The Right to Bear Arms is a Freedom Too Far

Wednesday March 27 2013 | VIDEO NOW ONLINE

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A fraction of a second: that’s all it takes for your brain to send an instruction to your trigger finger. Ask Oscar Pistorius. Ask the people of Chicago, where gun related deaths exceed one a day. But that’s the thing about guns: the threshold between anger and homicide is miniscule. That’s why the US murder rate is four times the UK’s – it’s not that Americans are intrinsically more homicidal than Brits: it’s just that they have absurdly easy access to guns. So forget  everything you hear from gung-ho Americans about the precious freedom to bear arms as enshrined in the Second Amendment to the Constitution. That’s a useful freedom when you live in a frontier society with no organised police force and when the gun you’re firing is an unwieldy musket. But when the guns in question are semi-automatics that in a second transform a brawl into a bloodbath, it becomes a freedom too far. The right to bear arms is a wrong.

That’s your standard liberal line. But as usual with liberals it entails the smug acceptance that if we let nice Mr Central Government take responsibility for protecting us, all will be fine. It won’t. The US states with the highest homicide rates tend to be those with the tightest gun control laws. In Switzerland, where every adult male is legally obliged to possess a gun, there is virtually no gun crime at all. What unites the Swiss and the Americans is that they are both fiercely independent people, with a strong tradition of local government. “Laws that forbid the carrying of arms disarm only those who are neither inclined nor determined to commit crimes.. they make things worse for the assaulted and better for the assailants.” Thomas Jefferson said that. Whose side are you on?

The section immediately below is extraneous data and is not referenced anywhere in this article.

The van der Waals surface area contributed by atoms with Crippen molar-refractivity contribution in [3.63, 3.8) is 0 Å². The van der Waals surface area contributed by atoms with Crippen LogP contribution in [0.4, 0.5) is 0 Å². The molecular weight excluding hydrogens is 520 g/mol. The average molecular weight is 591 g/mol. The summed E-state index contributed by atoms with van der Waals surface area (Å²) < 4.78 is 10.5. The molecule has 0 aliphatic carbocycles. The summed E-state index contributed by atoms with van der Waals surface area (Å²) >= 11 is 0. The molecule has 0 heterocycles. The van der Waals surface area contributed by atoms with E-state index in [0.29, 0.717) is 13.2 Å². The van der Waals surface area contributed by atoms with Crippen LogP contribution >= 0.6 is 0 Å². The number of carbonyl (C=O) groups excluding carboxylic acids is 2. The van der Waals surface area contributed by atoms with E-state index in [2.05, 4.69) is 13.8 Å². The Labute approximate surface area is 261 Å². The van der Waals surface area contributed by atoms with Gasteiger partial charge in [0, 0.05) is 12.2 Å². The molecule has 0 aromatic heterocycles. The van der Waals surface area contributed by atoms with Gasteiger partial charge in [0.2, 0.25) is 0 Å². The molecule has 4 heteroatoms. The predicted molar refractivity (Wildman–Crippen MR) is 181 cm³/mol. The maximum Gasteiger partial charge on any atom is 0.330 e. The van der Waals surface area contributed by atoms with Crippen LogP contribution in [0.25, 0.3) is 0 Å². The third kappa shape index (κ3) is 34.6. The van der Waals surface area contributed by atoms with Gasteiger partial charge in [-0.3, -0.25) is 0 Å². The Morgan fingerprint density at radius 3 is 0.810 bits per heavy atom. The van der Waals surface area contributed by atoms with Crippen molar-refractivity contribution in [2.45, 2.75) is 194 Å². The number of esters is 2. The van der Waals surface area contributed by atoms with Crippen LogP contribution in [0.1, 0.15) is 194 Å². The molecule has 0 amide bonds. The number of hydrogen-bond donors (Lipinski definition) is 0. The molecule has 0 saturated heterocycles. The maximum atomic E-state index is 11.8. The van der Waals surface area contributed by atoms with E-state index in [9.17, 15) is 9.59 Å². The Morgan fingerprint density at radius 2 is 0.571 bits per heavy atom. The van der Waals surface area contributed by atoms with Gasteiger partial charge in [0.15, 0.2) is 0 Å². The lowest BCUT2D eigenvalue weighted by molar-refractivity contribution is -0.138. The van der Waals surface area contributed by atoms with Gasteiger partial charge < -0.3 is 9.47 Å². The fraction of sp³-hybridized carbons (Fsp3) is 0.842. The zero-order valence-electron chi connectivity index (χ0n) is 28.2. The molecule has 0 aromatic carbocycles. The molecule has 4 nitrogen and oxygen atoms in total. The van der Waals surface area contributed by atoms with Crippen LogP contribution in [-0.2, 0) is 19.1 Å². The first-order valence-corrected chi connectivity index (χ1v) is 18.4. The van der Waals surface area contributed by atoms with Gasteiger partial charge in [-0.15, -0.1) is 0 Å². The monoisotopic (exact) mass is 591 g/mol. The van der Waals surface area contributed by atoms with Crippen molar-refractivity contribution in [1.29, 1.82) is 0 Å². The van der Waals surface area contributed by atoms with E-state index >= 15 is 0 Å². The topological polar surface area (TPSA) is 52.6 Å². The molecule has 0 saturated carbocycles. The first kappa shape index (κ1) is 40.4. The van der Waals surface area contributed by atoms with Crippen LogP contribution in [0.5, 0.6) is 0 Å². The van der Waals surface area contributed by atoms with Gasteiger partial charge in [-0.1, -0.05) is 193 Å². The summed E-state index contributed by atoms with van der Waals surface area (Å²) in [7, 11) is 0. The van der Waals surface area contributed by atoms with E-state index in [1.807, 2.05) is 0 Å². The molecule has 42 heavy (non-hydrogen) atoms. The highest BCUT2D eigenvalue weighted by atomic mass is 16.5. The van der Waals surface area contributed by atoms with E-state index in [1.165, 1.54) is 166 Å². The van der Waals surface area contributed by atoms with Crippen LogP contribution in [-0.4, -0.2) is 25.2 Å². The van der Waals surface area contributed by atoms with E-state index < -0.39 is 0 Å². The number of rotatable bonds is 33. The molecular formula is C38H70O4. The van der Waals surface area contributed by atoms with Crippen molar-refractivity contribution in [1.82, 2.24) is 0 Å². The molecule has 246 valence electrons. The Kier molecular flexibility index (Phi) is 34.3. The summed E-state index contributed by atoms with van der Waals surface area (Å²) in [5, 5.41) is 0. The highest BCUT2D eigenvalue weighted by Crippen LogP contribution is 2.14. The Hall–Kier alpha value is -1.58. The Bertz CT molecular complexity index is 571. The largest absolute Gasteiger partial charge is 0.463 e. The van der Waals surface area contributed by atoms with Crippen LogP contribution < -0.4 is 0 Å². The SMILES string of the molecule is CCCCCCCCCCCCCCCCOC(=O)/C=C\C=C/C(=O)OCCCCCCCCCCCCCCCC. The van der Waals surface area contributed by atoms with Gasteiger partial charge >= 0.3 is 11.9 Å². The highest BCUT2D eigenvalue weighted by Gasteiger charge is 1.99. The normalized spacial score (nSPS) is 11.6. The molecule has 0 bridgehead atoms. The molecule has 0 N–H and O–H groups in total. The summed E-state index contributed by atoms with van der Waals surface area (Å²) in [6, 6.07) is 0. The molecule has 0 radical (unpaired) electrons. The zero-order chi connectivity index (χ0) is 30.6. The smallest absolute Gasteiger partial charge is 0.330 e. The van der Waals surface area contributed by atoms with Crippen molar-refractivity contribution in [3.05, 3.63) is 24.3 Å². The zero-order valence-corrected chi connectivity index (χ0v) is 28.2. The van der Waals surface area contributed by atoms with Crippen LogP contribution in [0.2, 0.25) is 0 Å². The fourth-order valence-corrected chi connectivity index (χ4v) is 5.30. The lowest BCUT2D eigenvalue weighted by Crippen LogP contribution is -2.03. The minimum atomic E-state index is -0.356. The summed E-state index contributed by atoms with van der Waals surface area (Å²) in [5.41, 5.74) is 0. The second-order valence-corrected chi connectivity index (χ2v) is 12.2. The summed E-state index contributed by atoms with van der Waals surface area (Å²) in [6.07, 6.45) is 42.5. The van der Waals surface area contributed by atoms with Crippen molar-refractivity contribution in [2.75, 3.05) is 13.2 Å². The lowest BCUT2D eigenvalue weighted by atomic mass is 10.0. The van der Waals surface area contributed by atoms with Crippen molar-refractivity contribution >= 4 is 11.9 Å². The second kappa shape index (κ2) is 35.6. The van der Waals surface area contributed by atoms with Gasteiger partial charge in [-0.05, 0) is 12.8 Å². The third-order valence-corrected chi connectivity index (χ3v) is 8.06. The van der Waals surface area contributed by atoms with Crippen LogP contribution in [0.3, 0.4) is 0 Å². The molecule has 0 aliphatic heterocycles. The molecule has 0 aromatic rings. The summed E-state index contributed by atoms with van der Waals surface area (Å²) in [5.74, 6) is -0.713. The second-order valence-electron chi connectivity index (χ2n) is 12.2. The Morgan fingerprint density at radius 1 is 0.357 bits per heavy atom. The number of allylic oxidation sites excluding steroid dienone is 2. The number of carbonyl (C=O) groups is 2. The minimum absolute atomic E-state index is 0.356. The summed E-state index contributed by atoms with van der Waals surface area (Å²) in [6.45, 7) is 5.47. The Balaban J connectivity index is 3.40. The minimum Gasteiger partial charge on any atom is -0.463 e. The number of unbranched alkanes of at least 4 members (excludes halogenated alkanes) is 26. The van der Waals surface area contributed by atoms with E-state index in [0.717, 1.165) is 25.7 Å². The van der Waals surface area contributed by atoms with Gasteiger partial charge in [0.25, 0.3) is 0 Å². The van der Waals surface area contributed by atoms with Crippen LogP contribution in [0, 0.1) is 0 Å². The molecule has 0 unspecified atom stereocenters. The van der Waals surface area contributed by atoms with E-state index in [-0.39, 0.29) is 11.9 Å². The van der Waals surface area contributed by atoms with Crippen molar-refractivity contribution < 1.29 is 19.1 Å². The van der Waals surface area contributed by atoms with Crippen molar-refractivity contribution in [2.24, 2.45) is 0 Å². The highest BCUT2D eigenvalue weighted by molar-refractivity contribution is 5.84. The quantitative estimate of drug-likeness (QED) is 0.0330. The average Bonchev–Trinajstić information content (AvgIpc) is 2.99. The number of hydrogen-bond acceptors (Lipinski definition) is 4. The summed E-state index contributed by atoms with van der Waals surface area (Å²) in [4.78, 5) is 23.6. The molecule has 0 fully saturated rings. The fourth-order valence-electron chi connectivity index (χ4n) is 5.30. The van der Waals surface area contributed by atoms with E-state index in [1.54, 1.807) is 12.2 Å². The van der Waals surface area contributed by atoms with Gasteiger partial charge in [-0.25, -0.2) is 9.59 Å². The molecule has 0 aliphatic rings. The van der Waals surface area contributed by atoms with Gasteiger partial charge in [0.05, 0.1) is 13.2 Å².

Whose indeed? Join us for the latest in our monthly series of Versus debates as we investigate the right to bear arms.

Combining the flair of Intelligence Squared debates with the innovative technology of Google+ Hangouts, we’re bringing the world’s best speakers to the fray, either hosting them on stage at the Sadler’s Wells Lilian Baylis Studio in London or beaming them in from wherever they are in the world. And you’ll be able to join us either at the venue or by tuning in on the Versus Google+ and Versus YouTube channels.

 

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Speaker for the motion

Will SelfWill Self

Journalist, novelist and broadcaster

 

Speaker against the motion

Peter HitchensPeter Hitchens

Author and columnist for the Mail on Sunday

 

 

Panelists (via Google+ Hangouts)

Amitai Etzioni

Amitai Etzioni

Celebrated sociologist and Professor of International Affairs at The George Washington University

Stephen Halbrook

Stephen Halbrook

Attorney at Law and Research Fellow at the Independent Institute

 

Chair

Jeremy O'GradyJeremy O’Grady

Editor-in-chief of The Week magazine and co-founder of Intelligence Squared

 

 

All speakers are subject to change.